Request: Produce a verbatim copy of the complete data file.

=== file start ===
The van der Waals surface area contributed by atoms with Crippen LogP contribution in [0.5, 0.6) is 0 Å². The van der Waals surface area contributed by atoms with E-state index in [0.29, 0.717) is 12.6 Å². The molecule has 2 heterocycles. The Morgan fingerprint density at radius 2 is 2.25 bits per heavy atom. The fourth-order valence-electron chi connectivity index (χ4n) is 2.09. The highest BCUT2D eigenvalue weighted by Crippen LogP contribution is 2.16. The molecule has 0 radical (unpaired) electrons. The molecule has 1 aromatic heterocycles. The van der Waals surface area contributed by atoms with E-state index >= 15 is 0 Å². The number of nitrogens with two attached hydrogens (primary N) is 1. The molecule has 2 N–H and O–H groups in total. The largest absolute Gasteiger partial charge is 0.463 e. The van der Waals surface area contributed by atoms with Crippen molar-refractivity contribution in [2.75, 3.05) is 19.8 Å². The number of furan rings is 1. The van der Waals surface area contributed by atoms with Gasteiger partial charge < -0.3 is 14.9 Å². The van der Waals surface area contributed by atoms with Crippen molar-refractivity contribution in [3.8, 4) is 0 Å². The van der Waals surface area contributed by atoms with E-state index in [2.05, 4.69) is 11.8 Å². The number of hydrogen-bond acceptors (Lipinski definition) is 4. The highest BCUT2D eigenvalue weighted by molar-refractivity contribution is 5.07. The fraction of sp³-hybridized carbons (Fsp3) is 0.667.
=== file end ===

The van der Waals surface area contributed by atoms with Crippen LogP contribution in [0.5, 0.6) is 0 Å². The van der Waals surface area contributed by atoms with E-state index in [0.29, 0.717) is 12.6 Å². The molecule has 2 heterocycles. The Morgan fingerprint density at radius 2 is 2.25 bits per heavy atom. The fourth-order valence-electron chi connectivity index (χ4n) is 2.09. The highest BCUT2D eigenvalue weighted by Crippen LogP contribution is 2.16. The molecule has 0 radical (unpaired) electrons. The molecule has 1 aromatic heterocycles. The van der Waals surface area contributed by atoms with E-state index >= 15 is 0 Å². The number of nitrogens with two attached hydrogens (primary N) is 1. The molecule has 2 N–H and O–H groups in total. The largest absolute Gasteiger partial charge is 0.463 e. The van der Waals surface area contributed by atoms with Crippen molar-refractivity contribution in [2.75, 3.05) is 19.8 Å². The number of furan rings is 1. The van der Waals surface area contributed by atoms with Gasteiger partial charge < -0.3 is 14.9 Å². The van der Waals surface area contributed by atoms with Crippen molar-refractivity contribution in [3.8, 4) is 0 Å². The van der Waals surface area contributed by atoms with E-state index in [2.05, 4.69) is 11.8 Å². The number of hydrogen-bond acceptors (Lipinski definition) is 4. The highest BCUT2D eigenvalue weighted by molar-refractivity contribution is 5.07. The fraction of sp³-hybridized carbons (Fsp3) is 0.667.